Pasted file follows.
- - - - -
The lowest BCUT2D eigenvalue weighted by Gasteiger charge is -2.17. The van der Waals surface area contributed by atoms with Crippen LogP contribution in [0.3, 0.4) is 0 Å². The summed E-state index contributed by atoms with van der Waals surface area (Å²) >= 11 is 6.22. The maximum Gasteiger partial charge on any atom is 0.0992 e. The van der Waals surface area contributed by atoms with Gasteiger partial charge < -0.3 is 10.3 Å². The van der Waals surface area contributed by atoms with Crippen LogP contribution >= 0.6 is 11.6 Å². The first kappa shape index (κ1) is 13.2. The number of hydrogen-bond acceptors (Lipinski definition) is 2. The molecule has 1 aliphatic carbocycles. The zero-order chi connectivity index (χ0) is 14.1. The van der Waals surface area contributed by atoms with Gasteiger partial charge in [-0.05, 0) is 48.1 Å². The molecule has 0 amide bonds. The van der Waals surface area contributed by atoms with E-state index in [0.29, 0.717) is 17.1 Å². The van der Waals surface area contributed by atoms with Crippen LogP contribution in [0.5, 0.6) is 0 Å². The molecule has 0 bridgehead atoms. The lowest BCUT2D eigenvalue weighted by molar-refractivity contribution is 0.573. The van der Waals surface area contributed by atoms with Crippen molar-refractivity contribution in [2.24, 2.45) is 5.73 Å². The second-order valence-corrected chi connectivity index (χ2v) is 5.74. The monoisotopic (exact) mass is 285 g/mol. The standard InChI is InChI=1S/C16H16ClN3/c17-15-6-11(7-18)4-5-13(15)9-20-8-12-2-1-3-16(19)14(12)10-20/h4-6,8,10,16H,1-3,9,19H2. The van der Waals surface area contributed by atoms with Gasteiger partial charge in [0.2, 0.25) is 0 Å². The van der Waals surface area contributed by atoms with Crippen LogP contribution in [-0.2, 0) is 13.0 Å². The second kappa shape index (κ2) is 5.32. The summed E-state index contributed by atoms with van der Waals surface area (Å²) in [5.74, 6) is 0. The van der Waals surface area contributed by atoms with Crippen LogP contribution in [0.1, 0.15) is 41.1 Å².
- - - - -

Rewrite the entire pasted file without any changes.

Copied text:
The lowest BCUT2D eigenvalue weighted by Gasteiger charge is -2.17. The van der Waals surface area contributed by atoms with Crippen LogP contribution in [0.3, 0.4) is 0 Å². The summed E-state index contributed by atoms with van der Waals surface area (Å²) >= 11 is 6.22. The maximum Gasteiger partial charge on any atom is 0.0992 e. The van der Waals surface area contributed by atoms with Gasteiger partial charge < -0.3 is 10.3 Å². The van der Waals surface area contributed by atoms with Crippen LogP contribution >= 0.6 is 11.6 Å². The first kappa shape index (κ1) is 13.2. The number of hydrogen-bond acceptors (Lipinski definition) is 2. The molecule has 1 aliphatic carbocycles. The zero-order chi connectivity index (χ0) is 14.1. The van der Waals surface area contributed by atoms with Gasteiger partial charge in [-0.05, 0) is 48.1 Å². The molecule has 0 amide bonds. The van der Waals surface area contributed by atoms with E-state index in [0.29, 0.717) is 17.1 Å². The van der Waals surface area contributed by atoms with Crippen LogP contribution in [0.5, 0.6) is 0 Å². The molecule has 0 bridgehead atoms. The lowest BCUT2D eigenvalue weighted by molar-refractivity contribution is 0.573. The van der Waals surface area contributed by atoms with Crippen molar-refractivity contribution in [2.24, 2.45) is 5.73 Å². The second-order valence-corrected chi connectivity index (χ2v) is 5.74. The monoisotopic (exact) mass is 285 g/mol. The standard InChI is InChI=1S/C16H16ClN3/c17-15-6-11(7-18)4-5-13(15)9-20-8-12-2-1-3-16(19)14(12)10-20/h4-6,8,10,16H,1-3,9,19H2. The van der Waals surface area contributed by atoms with Gasteiger partial charge in [0.2, 0.25) is 0 Å². The van der Waals surface area contributed by atoms with Crippen LogP contribution in [-0.2, 0) is 13.0 Å². The second kappa shape index (κ2) is 5.32. The summed E-state index contributed by atoms with van der Waals surface area (Å²) in [5.74, 6) is 0. The van der Waals surface area contributed by atoms with Crippen LogP contribution in [0.1, 0.15) is 41.1 Å².